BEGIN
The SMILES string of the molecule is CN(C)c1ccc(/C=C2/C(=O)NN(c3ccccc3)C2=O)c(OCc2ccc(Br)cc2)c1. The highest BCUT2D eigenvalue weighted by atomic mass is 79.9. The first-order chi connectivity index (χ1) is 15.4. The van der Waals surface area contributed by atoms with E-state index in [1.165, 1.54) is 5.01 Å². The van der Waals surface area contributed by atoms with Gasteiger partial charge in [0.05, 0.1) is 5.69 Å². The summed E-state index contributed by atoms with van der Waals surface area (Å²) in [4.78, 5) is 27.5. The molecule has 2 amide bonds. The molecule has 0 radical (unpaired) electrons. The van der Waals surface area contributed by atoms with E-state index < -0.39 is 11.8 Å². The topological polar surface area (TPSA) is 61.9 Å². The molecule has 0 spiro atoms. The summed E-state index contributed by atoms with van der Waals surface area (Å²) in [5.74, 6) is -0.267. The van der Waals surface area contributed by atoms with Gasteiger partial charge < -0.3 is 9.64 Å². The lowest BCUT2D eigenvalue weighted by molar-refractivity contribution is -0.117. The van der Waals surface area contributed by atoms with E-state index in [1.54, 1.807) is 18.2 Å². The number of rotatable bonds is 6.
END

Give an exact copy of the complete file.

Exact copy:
The SMILES string of the molecule is CN(C)c1ccc(/C=C2/C(=O)NN(c3ccccc3)C2=O)c(OCc2ccc(Br)cc2)c1. The highest BCUT2D eigenvalue weighted by atomic mass is 79.9. The first-order chi connectivity index (χ1) is 15.4. The van der Waals surface area contributed by atoms with E-state index in [1.165, 1.54) is 5.01 Å². The van der Waals surface area contributed by atoms with Gasteiger partial charge in [0.05, 0.1) is 5.69 Å². The summed E-state index contributed by atoms with van der Waals surface area (Å²) in [4.78, 5) is 27.5. The molecule has 2 amide bonds. The molecule has 0 radical (unpaired) electrons. The van der Waals surface area contributed by atoms with E-state index < -0.39 is 11.8 Å². The topological polar surface area (TPSA) is 61.9 Å². The molecule has 0 spiro atoms. The summed E-state index contributed by atoms with van der Waals surface area (Å²) in [5.74, 6) is -0.267. The van der Waals surface area contributed by atoms with Gasteiger partial charge < -0.3 is 9.64 Å². The lowest BCUT2D eigenvalue weighted by molar-refractivity contribution is -0.117. The van der Waals surface area contributed by atoms with E-state index in [1.54, 1.807) is 18.2 Å². The number of rotatable bonds is 6.